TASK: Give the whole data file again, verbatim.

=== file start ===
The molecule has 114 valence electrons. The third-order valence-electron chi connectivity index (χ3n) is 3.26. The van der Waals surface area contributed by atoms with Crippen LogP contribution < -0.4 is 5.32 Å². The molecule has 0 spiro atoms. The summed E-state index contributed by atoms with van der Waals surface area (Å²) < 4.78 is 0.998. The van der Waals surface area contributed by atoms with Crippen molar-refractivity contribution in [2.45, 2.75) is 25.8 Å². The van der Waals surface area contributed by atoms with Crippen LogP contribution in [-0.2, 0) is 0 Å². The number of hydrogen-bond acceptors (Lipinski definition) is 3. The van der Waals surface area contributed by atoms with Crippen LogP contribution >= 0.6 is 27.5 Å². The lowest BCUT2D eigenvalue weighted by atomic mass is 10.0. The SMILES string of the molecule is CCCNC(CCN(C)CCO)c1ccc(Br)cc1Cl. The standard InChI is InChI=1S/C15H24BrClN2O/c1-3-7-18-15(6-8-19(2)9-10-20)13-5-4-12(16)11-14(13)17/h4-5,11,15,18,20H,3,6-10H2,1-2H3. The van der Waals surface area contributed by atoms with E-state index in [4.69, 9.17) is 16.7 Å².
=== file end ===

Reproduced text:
The molecule has 114 valence electrons. The third-order valence-electron chi connectivity index (χ3n) is 3.26. The van der Waals surface area contributed by atoms with Crippen LogP contribution < -0.4 is 5.32 Å². The molecule has 0 spiro atoms. The summed E-state index contributed by atoms with van der Waals surface area (Å²) < 4.78 is 0.998. The van der Waals surface area contributed by atoms with Crippen molar-refractivity contribution in [2.45, 2.75) is 25.8 Å². The van der Waals surface area contributed by atoms with Crippen LogP contribution in [-0.2, 0) is 0 Å². The number of hydrogen-bond acceptors (Lipinski definition) is 3. The van der Waals surface area contributed by atoms with Crippen LogP contribution >= 0.6 is 27.5 Å². The lowest BCUT2D eigenvalue weighted by atomic mass is 10.0. The SMILES string of the molecule is CCCNC(CCN(C)CCO)c1ccc(Br)cc1Cl. The standard InChI is InChI=1S/C15H24BrClN2O/c1-3-7-18-15(6-8-19(2)9-10-20)13-5-4-12(16)11-14(13)17/h4-5,11,15,18,20H,3,6-10H2,1-2H3. The van der Waals surface area contributed by atoms with E-state index in [4.69, 9.17) is 16.7 Å².